The night before last, my three-year-old, awoke at 4:30 am crying and very scared. He kept asking, “Is someone gonna come?” He had watched Kung Fu Panda with us earlier that day, a movie that he's seen many times and likes, but this time it seemed to get to him–at least subconsciously.
I had gone to sleep very early, and actually wasn't so tired when he awoke. Something similar had happened about a month earlier where after watching something that didn't seem to scare him in the moment, he awoke scared in the night. It was a week where I was not rested, so when he woke up and came to our bed, I just cuddled him up and we both fell instantly back asleep.
The problem was that this went on for several days, and I was starting to feel resentful – not to mention exhausted. And my husband was moaning about how he was falling off the side of the bed. All in all, this “solution” was not working for 3/5 of the household.
So, the night before last seemed the perfect night to put my limit setting to the test. When my son woke up and wanted to come to our bed, I said in a loving tone, “No. I'm going to go sleep with Dad, and you are going to stay here in bed with your older brother.”
The terror and tears came flowing out. “No! I want you to stay with me all night!” I tried laying him down in bed and laying across the bottom of the bed, holding his hand. This quieted him, but no matter how long I waited before gently removing my hand from his grip, he would sit bolt upright, call my name, and grab for my hand. I realized this was not going to get me anywhere. A couple of times, I did “escape”, but no more than a minute later, he would show up at my bedside again wanting to sleep with us. I took him back to his bed and repeated that he was going to sleep in his bed and me in mine, and, again, the tears flowed.
I sat on the edge of his and his brother’s bed and held him as he screamed and cried that he wanted to sleep with me. Then he quieted down and explained very creatively that I should get in bed with his brother and that he would go sleep with Dad. Uh, nice try! Again, I set the limit and he cried and screamed. He actually woke my 7-year-old in the bed next to us (and my kids don't usually wake for anything), and he was very sweet. He said, “He can come sleep with me.” But the youngest would have nothing of it.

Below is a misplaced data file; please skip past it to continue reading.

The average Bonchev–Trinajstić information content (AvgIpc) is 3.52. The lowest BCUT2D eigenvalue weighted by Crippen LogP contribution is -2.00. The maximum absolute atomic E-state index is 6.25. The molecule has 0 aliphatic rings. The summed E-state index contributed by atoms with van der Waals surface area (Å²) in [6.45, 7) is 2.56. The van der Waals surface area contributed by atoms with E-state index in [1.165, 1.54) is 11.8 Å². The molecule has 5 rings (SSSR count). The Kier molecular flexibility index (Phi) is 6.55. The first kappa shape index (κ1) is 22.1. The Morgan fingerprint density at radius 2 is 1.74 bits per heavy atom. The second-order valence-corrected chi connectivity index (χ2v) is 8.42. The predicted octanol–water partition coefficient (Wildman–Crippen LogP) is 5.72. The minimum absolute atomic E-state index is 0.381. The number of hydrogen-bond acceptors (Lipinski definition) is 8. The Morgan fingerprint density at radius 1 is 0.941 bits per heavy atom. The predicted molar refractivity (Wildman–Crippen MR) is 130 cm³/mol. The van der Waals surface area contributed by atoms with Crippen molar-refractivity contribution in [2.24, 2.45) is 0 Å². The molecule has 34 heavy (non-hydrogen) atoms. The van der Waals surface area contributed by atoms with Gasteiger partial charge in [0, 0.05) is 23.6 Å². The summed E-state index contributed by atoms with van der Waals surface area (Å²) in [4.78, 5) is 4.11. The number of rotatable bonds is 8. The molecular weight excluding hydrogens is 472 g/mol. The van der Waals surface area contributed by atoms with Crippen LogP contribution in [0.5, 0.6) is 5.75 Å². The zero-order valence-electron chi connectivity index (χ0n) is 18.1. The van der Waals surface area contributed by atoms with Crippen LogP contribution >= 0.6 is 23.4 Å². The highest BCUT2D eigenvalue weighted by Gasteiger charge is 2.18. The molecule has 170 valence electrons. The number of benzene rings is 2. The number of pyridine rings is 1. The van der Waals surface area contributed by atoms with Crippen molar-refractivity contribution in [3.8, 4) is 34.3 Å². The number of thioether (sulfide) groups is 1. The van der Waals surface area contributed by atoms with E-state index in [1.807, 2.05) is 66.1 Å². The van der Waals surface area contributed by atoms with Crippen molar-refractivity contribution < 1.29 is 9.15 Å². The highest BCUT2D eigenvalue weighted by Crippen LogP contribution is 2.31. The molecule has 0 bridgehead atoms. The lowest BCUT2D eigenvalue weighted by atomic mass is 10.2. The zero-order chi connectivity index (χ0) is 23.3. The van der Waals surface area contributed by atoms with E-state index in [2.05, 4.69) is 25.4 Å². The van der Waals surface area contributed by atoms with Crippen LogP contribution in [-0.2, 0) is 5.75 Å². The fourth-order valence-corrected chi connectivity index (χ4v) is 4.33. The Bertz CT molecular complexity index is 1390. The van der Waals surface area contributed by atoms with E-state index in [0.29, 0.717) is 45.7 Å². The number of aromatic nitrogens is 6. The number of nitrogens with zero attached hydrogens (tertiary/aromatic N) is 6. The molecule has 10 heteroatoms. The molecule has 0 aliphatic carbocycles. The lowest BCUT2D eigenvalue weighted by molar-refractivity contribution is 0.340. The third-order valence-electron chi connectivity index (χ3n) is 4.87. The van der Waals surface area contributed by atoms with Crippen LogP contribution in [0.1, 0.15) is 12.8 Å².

I just kept holding him and he kept crying and screaming for a whopping two hours. At 6:30am he fell asleep in my arms, I laid him in his bed, and went back to sleep. I felt great knowing that he had been able to shed all that fear, and even greater when last night he slept right through as he usually does!
Why it Works
When you sit with your child and gently comfort them as they cry, without shooshing or judgments, they are able to emotionally release tensions and fears that get stuck inside and cause off-track behaviors – in this case, fear of being left. Hand in Hand calls the tool Staylistening. Although the approach can be challenging for parents at first because so many of us were raised to not cry openly, staying with your children through these storms raises your connection. You are effectively saying you'll stick by them in good times and bad.
From the Hand in Hand Toolbox:
- For more on solving sleep issues read Helping Children Sleep, Moving Your Child To His Own Bed to Sleep and How I Got My Daughter to Give Up the Pacifier and Settle in to Deeper Sleep
- Want to stop yelling and start connecting? Get to know Hand in Hand's Five Tools to transform your parenting
- Get our monthly email with tips, tools and advice about calm, connection parenting.
- Buy the book! Listen: Five Simple Tools To Meet Your Everyday Parenting Challenges
~ Tosha Schore is a Certified Parenting by Connection Instructor and Trainer and the Co-Author of the book Listen: Five Simple Tools To Meet Your Everyday Parenting Challenges with Patty Wipfler. You can join Tosha for her next online Parenting by Connection Starter Class. You can also connect with Tosha through Your Partner in Parenting.